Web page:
A Fresh Dawn with New Poetic Styles: From the 19 Old Poems to Tao Yuanming

A Fresh Dawn with New Poetic Styles:  <em>From the 19 Old Poems to Tao Yuanming</em>

Ben Wang’s Special Course, Spring 2021


10 sessions (20 hours)
April 13 – June 15
Tuesday, 6:30 – 8:30pm
Tuition: $500 members / $540 non-members
(plus a $30 non-refundable registration fee)
*This class is taught in English.

The Nineteen Poems in Antiquated Style: Composed by anonymous poets during the Eastern/Latter Han dynasty (25-221 A.D.), the poems (along with the Ballad) brought in a new dawn in poetry and exerted immense influence on the start and popularity of the pentasyllabic poetry. These poems depict profound, but deceptively and seemingly simple and light, views of ordinary people through vivid and poignant images of the winding country lanes and flowing rivers, the shining moon and flying birds, telling subtly the poets’ preference of an inspired aloneness to a forlorn loneliness.

The poems uniquely contain a delicacy and poise widely imitated in the following centuries. The poems posed clearly as a break from the songs sung before, such as those in Book of Songs and Songs of the South, making a shift to fully display a new poetic vista. These nineteen songs mark the beginning of a poetic tradition, much treasured as some of China’s most lovely poetic works accessible to a large number of readers, aficionados of poetry and literature.

Cao Cao (155-220): One of the most colorful and controversial statesmen, militarists, and poets in the history of China, Cao Cao served as Grand Councilor and military Commander-in-Chief for Emperor Xian of the Han dynasty (25-220), who was, perversely, all but a puppet of Cao Cao. Urging his son Cao Pei (187-226) to found the Wei Kingdom of the Three Kingdoms Period (221-229), Cao was bestowed posthumously the title of King Wu (Military Glory) of the Wei. Cao Cao has been largely criticized by many Chinese Confucian historians as a traitorous vassal.

As a poet, however, Cao Cao’s work has been unanimously acclaimed for their grandeur and bravura, often marked by a touch of wistfulness reflecting the passage of time and the inevitable darkness that await in life in the end. His poems functioned most significantly as a literary cornerstone that bridged the quatrosyllabic poems of antiquity and the later pentasyllabic poems.  The following are selected lines from one of his finest and most representative quatrosyllabic poems, sung on the night before a fatal battle at the Red Cliff in 208 A.D.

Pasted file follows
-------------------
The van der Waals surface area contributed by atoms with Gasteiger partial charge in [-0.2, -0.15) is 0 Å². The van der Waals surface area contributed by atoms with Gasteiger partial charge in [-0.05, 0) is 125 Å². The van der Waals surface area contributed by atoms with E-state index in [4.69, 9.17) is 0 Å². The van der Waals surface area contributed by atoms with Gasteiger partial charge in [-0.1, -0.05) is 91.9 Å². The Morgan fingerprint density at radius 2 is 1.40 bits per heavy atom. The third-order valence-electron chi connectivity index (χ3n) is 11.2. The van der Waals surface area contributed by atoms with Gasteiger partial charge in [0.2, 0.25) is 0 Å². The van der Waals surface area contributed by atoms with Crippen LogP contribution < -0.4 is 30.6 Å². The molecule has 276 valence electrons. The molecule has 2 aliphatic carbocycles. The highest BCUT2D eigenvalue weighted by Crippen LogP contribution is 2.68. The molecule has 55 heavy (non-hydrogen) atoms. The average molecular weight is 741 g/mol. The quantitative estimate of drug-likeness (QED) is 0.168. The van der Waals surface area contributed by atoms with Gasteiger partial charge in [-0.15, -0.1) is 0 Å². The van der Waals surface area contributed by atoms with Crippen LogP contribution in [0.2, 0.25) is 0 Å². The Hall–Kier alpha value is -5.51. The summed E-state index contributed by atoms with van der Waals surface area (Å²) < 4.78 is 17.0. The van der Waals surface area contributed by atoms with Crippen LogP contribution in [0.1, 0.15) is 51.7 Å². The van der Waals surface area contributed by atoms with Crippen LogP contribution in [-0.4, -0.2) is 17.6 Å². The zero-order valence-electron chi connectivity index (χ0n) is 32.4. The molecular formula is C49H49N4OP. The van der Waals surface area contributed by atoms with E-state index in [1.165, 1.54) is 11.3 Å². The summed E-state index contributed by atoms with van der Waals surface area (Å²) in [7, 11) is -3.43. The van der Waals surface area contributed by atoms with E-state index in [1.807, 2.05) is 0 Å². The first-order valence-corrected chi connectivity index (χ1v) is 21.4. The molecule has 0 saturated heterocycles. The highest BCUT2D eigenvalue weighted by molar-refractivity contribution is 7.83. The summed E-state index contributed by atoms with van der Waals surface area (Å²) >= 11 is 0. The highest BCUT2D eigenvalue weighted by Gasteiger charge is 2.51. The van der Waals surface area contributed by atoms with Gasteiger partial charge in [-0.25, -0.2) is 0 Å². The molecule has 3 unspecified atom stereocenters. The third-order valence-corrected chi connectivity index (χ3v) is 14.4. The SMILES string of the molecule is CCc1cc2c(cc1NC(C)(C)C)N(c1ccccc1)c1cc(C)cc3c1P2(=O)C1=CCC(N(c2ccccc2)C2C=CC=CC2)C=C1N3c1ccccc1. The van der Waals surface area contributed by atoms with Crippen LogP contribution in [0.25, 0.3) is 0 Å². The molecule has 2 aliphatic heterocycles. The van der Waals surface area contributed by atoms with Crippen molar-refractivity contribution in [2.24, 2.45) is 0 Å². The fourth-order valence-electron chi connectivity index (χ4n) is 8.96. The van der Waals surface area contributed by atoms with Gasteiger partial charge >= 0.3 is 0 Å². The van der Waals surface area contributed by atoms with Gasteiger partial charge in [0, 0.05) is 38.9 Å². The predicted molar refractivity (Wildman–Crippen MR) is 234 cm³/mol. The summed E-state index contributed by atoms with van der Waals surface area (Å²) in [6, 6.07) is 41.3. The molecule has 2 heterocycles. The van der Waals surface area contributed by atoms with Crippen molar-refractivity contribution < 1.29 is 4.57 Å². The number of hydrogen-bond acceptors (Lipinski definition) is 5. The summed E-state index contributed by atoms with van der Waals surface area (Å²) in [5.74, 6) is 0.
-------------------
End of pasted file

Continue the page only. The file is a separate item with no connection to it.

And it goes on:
Tao Yuanming (372-427): Also known as Tao Qian, Tao Yuanming, a native of Nanyang County of the Jiangxi province, is China’s greatest poet after Qu Yuan (343-278 BC) and before Li Bai (701-763). It’s no exaggeration to state that all poets after Tao Yuanming were more or less inspired by him in both spirit and style.

A peaceful, gentle, philosophical and pensive mood pervades Tao Yuanming’s poems: works that extol the joy and rewards of forsaking worldly desires and returning to Nature to lead an existence of simplicity and austerity with carefreeness and joie-de-vivre that fill the heart and mind of a poet who is liberated from materialism or any vain pursuit of pleasures of the flesh. (His outlook on life and poetry made him walk out on his official post to return to his native, humble country-home to be away from the Red Dust that was a cesspool of avarice, corruption and vanity.) Enlightened by the quintessence of the Dao and Buddhist views and teaching, Tao Yuanming’s life and works stress the significance of a spiritual serenity found in a Zen-inspired poet. (By BW)



Ben Wang: Senior Lecturer in Language and Humanities at China Institute, Co-Chair of Renwen Society of China Institute, retired Instructor of Chinese at the United Nations Language Program.  A published writer on classical Chinese poetry and others, Ben Wang is an award winning translator both from Chinese into English and vice versa; He taught Chinese and translation at Columbia University, New York University, Pace University and City University of New York between 1969 and 1991.

Ben Wang teaches and lectures on the Chinese language, calligraphy, and classical Chinese literature, including the Book of Songs, the Songs of the South; Han, Tang and Song poetry; Yuan and Ming poetic dramas; Story of the Stone of the Qing; classical Kunqu Drama and Beijing Opera; Literati Painting. Ben Wang’s lectures on and translations of Kunqu dramas have been reviewed and acclaimed three times in the New York Times by the Times’ music and drama critic James Oestreich as “magnificent,” “captivating,” and “colorful.”

Since 1989, Ben Wang has lectured (extensively on the above-mentioned subjects)at Yale, Princeton, Columbia, Barnard, Williams, U.C. Berkeley, New York University, Bates, Colby, Hamilton, Middlebury, Rutgers, Seton Hall, St. Mary’s College in California, the Smithsonian, the National Gallery of Art, United Nations, Lincoln Center, the Metropolitan Museum of Art, Seattle Art Museum, Museum of Fine Arts of Boston, ABC Nightline, the BBC, among other academic and cultural institutions.

Latest publications in English:

  1. Forlorn in the Rain: Translation and Annotation of Selected Classical Chinese Poetry and Others; Published by Foreign Languages Publishing Bureau, Beijing, China: Oct. 2018
  1. A series of 4 books on the Forbidden City in Beijing, China:
    1. We All Live in the Forbidden City
    2. This Is the Greatest Place!
    3. Bowls of Happiness
    4. What Was It Like, Mr. Emperor?

    (Published by China Institute and Released by Tuttle Publishing; 2014, 2015, the series has garnered 9 US book awards, as of September 2016.)

  1. Laughter and Tears: Libretti from Highlight Scenes of 26 Classical Poetic Kunqu Dramas; Published by Foreign Languages Publishing Bureau, Beijing, China: 2009.

(January 2019)

6:30 PM - 8:30 PM
Instructor: Ben Wang